Many students even continue friendships with students outside the online education community. Says Conant, “I do have friends from church who go to brick-and-mortar schools.”
But is the moderate amount of social interaction enough to assuage the concerns? “Already, we have too many kids who lack appropriate social skills when they reach school age, and the problem generally only worsens as they get older,” says Corinne Gregory, president and founder of SocialSmarts, a nationally recognized program for teaching social skills. “We know that too much “screen time” isn’t good for kids; now we expect them to do the majority of their educational activities online?”
Gregory believes that even the small interaction provided by cyber schools does not address the needs of developing teenagers. “Even the best technology is no good substitute for in-person interaction,” she said. “Giving someone your attention, looking them in the eyes, speaking to them instead of away, learning how to take turns, communication, and sharing ideas and cooperating — all these things are difficult to “simulate” online, and it is still, at best, just a ‘simulation.’”
Dr. Wendy H. Weiner agrees. As a principal of a small high school in South Florida, she said that her school had to discontinue an online program they had for students, which occupied half of the school day, after seeing the day-to-day struggles of the students during the two year duration of the program. “I had found that students need to see the face-to-face reactions of working with peers and the teacher,” she said. ” The other issue is that the intonation of what is written over the internet is not necessarily what was meant by the author.”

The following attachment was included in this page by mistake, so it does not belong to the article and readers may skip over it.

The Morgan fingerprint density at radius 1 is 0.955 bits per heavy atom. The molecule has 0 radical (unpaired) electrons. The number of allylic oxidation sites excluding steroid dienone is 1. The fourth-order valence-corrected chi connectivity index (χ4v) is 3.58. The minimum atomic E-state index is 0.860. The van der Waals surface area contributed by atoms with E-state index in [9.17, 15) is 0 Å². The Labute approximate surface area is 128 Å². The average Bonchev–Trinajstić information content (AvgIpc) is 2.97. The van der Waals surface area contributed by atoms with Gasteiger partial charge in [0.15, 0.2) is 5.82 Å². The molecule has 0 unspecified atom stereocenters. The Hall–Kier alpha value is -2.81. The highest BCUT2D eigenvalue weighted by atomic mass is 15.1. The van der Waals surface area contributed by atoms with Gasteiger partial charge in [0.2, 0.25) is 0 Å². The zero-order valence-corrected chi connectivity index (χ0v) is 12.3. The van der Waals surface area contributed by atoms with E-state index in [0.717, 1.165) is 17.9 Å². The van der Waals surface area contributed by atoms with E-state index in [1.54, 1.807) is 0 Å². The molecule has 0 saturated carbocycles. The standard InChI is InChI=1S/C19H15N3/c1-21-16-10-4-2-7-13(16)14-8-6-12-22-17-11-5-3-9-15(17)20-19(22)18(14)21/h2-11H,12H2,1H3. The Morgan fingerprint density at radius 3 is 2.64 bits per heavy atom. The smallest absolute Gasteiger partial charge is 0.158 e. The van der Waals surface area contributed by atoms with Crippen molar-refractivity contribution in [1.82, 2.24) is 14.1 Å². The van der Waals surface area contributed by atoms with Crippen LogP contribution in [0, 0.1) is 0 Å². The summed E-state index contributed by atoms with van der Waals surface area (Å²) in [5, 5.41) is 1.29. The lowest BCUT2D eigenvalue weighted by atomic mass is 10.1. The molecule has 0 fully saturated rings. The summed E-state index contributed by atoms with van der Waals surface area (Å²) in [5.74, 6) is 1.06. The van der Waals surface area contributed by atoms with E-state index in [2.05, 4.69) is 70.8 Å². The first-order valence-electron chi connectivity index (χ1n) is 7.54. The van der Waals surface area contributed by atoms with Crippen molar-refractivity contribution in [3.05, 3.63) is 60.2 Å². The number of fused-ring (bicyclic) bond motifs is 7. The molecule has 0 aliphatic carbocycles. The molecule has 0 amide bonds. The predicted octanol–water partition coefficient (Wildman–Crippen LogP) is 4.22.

The ultimate question on this debate remains: what is best for students and for public education as a whole?
It seems that these alternative institutions can claim some amount of success. Pennsylvania Cyber Charter’s average ACT and SAT scores (22.4 and 1515, respectively) are higher than both the state and national averages (21.9 & 1473 for Pennsylvania; 21 & 1509 for the country). Seventy percent of PA Cyber Charter students matriculate to a 2 or 4-year college.
If more online educational institutions follow the cyber model, it will continue to fuel the never-ending debate on the state of education. Certainly, more attention must be paid to this new movement to ensure it fulfills its promise to public school students, particularly the ones on the fringe. And though opinions of online schools between elation, skepticism, and downright anger, there is no doubt that virtual education which will not easily or quietly go away anytime soon.